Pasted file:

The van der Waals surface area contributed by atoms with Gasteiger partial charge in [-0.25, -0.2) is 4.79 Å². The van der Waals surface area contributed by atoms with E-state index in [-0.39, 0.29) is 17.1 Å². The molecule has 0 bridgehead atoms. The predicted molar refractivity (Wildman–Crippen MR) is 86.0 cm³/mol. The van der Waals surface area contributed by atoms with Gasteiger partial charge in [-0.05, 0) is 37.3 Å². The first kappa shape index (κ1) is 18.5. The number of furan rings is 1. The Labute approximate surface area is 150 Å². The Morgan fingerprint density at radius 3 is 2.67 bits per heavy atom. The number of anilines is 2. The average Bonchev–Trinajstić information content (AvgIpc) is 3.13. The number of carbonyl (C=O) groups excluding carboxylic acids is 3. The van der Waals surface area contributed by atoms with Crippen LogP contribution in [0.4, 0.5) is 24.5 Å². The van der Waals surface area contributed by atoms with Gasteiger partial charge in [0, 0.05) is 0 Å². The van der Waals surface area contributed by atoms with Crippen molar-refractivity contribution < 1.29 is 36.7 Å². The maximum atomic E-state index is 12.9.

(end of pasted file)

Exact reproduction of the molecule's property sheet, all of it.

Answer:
The van der Waals surface area contributed by atoms with Gasteiger partial charge in [-0.25, -0.2) is 4.79 Å². The van der Waals surface area contributed by atoms with E-state index in [-0.39, 0.29) is 17.1 Å². The molecule has 0 bridgehead atoms. The predicted molar refractivity (Wildman–Crippen MR) is 86.0 cm³/mol. The van der Waals surface area contributed by atoms with Gasteiger partial charge in [-0.05, 0) is 37.3 Å². The first kappa shape index (κ1) is 18.5. The number of furan rings is 1. The Labute approximate surface area is 150 Å². The Morgan fingerprint density at radius 3 is 2.67 bits per heavy atom. The number of anilines is 2. The average Bonchev–Trinajstić information content (AvgIpc) is 3.13. The number of carbonyl (C=O) groups excluding carboxylic acids is 3. The van der Waals surface area contributed by atoms with Crippen LogP contribution in [0.4, 0.5) is 24.5 Å². The van der Waals surface area contributed by atoms with Gasteiger partial charge in [0, 0.05) is 0 Å². The van der Waals surface area contributed by atoms with Crippen molar-refractivity contribution < 1.29 is 36.7 Å². The maximum atomic E-state index is 12.9.